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Carbon monoxide kills three volunteer firefighters inside well in Pennsylvania, May 1, 1990.
Morgantown, WV: U.S. Department of Health and Human Services, Public Health Service, Centers for Disease Control, National Institute for Occupational Safety and Health, FACE 90-30, 1990 Dec; :1-12
The deaths of three volunteer firefighters from carbon-monoxide (630080) inside a 33 foot deep water well were investigated. A total of four volunteer firefighters responded to a request from a local resident to remove the remains of a dead animal from a 33 foot deep well. The concrete well opening measured 18 inches by 22 inches, and the well shaft was about 5 by 7 feet. The firefighters attempted to pump the water out of the well using a 9 horsepower gasoline engine powered pump placed on a platform about 15 feet into the well. After turning on the engine, two firefighters on the platform began to suffer dizziness, and collapsed. The engine was turned off after 8 to 9 minutes. Eight volunteer firefighters entered the well in rescue attempts over approximately 3 hours. Only two of these wore supplied air respirators. One of the first two firefighters to enter the well was rescued and revived; the second firefighter and two of the rescuers died. Two of the firefighters died of carbon-monoxide inhalation, and the third died of drowning, with loss of function due to carbon-monoxide inhalation. It is recommended that proper procedures for entering confined spaces be followed; that a respiratory protection program be designed to protect firefighters from respiratory hazards; and that volunteer firefighters be trained in the use and limitations of gasoline powered pumps and the hazards of carbon-monoxide in a confined area.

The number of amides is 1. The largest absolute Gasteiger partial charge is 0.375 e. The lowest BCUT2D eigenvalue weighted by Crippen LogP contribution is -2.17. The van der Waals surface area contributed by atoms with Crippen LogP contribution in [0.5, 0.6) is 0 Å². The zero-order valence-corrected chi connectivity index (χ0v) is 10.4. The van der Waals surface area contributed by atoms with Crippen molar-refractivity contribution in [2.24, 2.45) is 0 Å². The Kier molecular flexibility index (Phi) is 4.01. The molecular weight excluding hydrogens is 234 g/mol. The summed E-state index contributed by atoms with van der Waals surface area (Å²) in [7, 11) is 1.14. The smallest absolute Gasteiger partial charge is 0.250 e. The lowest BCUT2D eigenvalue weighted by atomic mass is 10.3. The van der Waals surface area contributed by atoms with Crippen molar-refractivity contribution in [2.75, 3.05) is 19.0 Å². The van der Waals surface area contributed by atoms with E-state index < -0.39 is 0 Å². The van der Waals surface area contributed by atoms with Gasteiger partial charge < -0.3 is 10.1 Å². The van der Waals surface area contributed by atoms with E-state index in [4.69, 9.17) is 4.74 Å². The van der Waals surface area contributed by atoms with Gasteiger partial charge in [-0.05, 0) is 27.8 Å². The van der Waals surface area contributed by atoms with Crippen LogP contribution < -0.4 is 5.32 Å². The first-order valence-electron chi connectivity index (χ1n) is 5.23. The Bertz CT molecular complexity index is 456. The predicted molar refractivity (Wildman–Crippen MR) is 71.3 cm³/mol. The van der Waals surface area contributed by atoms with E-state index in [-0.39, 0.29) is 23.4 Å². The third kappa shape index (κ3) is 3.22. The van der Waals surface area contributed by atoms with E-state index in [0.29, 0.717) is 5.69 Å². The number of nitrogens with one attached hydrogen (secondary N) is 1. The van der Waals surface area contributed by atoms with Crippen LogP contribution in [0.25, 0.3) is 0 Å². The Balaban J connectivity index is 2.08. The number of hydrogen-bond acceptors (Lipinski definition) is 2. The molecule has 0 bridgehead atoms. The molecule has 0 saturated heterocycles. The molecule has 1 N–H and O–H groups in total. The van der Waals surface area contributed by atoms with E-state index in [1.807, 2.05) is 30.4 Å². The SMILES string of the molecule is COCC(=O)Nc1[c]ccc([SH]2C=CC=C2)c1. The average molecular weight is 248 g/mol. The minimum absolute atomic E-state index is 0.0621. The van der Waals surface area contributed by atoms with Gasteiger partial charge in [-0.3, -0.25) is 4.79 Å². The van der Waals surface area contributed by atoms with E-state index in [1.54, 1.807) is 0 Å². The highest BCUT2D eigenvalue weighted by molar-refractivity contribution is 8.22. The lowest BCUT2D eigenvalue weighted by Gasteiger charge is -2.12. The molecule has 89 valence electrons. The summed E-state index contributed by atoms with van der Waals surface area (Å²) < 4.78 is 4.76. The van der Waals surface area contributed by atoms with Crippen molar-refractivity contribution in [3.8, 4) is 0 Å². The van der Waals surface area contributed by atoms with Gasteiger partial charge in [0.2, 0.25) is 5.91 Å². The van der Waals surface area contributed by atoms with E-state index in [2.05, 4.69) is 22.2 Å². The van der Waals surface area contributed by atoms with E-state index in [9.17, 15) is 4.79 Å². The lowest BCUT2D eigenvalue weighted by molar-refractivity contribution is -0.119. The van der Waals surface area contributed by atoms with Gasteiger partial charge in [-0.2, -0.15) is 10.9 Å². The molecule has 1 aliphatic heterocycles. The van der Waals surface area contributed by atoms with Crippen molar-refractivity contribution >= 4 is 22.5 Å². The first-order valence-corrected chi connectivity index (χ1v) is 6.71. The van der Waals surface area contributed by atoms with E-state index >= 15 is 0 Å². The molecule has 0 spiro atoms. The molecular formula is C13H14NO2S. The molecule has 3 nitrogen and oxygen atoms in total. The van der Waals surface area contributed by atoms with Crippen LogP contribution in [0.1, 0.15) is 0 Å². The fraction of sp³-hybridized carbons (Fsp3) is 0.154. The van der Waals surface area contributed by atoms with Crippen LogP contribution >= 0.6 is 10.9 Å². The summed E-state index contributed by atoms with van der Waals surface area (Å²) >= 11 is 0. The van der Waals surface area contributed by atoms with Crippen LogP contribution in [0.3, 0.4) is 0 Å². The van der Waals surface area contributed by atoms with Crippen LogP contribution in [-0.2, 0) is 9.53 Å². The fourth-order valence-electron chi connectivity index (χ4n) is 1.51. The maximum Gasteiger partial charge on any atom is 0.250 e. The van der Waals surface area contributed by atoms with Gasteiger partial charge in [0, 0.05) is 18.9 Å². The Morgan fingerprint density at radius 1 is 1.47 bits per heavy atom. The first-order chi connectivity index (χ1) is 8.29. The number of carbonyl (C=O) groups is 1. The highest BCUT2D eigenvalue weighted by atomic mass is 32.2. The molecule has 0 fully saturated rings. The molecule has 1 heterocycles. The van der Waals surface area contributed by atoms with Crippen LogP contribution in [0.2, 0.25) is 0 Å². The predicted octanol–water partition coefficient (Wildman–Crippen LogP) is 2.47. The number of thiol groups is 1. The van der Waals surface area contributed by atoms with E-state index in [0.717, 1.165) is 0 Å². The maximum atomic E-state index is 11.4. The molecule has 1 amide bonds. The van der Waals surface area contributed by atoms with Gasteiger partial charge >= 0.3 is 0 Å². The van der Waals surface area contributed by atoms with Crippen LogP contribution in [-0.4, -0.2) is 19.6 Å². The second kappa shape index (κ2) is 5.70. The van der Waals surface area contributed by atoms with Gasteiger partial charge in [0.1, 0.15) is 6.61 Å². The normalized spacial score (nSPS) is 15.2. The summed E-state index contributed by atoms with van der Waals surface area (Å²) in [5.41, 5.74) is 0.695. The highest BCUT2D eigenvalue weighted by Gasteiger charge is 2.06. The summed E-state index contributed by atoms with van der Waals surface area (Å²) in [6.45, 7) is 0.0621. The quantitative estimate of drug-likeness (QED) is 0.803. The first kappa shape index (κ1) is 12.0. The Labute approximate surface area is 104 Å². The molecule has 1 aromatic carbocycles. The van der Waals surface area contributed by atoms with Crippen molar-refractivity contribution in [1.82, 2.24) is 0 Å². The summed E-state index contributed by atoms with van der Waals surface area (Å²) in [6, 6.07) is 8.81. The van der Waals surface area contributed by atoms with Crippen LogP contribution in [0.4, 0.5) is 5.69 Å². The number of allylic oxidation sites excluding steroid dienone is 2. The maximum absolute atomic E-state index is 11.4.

NIOSH-Author; Region-3; FACE-90-30; Accident-analysis; Confined-spaces; Firemen; Respirators; Toxic-gases; Breathing-atmospheres
Field Studies; Fatality Assessment and Control Evaluation
NTIS Accession No.
National Institute for Occupational Safety and Health
Page last reviewed: September 2, 2020
Content source: National Institute for Occupational Safety and Health Education and Information Division